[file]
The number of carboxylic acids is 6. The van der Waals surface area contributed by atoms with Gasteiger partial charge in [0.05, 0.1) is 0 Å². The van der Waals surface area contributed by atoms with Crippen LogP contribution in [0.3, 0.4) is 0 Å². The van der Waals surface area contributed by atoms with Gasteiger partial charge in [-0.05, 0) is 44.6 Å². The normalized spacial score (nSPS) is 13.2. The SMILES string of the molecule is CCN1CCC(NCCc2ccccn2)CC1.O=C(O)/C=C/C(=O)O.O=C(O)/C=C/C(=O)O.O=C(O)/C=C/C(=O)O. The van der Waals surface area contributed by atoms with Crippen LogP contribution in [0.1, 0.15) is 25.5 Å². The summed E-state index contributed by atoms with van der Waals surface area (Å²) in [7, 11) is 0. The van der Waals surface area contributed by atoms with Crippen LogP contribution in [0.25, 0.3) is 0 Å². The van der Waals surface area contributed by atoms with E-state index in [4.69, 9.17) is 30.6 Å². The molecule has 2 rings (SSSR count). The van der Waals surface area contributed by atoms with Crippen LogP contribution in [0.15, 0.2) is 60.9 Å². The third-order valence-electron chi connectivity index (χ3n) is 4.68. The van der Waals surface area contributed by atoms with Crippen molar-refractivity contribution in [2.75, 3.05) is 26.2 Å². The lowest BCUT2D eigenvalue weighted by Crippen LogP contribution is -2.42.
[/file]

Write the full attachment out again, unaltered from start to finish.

The number of carboxylic acids is 6. The van der Waals surface area contributed by atoms with Gasteiger partial charge in [0.05, 0.1) is 0 Å². The van der Waals surface area contributed by atoms with Crippen LogP contribution in [0.3, 0.4) is 0 Å². The van der Waals surface area contributed by atoms with Gasteiger partial charge in [-0.05, 0) is 44.6 Å². The normalized spacial score (nSPS) is 13.2. The SMILES string of the molecule is CCN1CCC(NCCc2ccccn2)CC1.O=C(O)/C=C/C(=O)O.O=C(O)/C=C/C(=O)O.O=C(O)/C=C/C(=O)O. The van der Waals surface area contributed by atoms with Crippen LogP contribution in [0.1, 0.15) is 25.5 Å². The summed E-state index contributed by atoms with van der Waals surface area (Å²) in [7, 11) is 0. The van der Waals surface area contributed by atoms with Crippen LogP contribution in [0.25, 0.3) is 0 Å². The van der Waals surface area contributed by atoms with E-state index in [4.69, 9.17) is 30.6 Å². The molecule has 2 rings (SSSR count). The van der Waals surface area contributed by atoms with Crippen LogP contribution in [0.15, 0.2) is 60.9 Å². The third-order valence-electron chi connectivity index (χ3n) is 4.68. The van der Waals surface area contributed by atoms with Crippen molar-refractivity contribution in [2.75, 3.05) is 26.2 Å². The lowest BCUT2D eigenvalue weighted by Crippen LogP contribution is -2.42.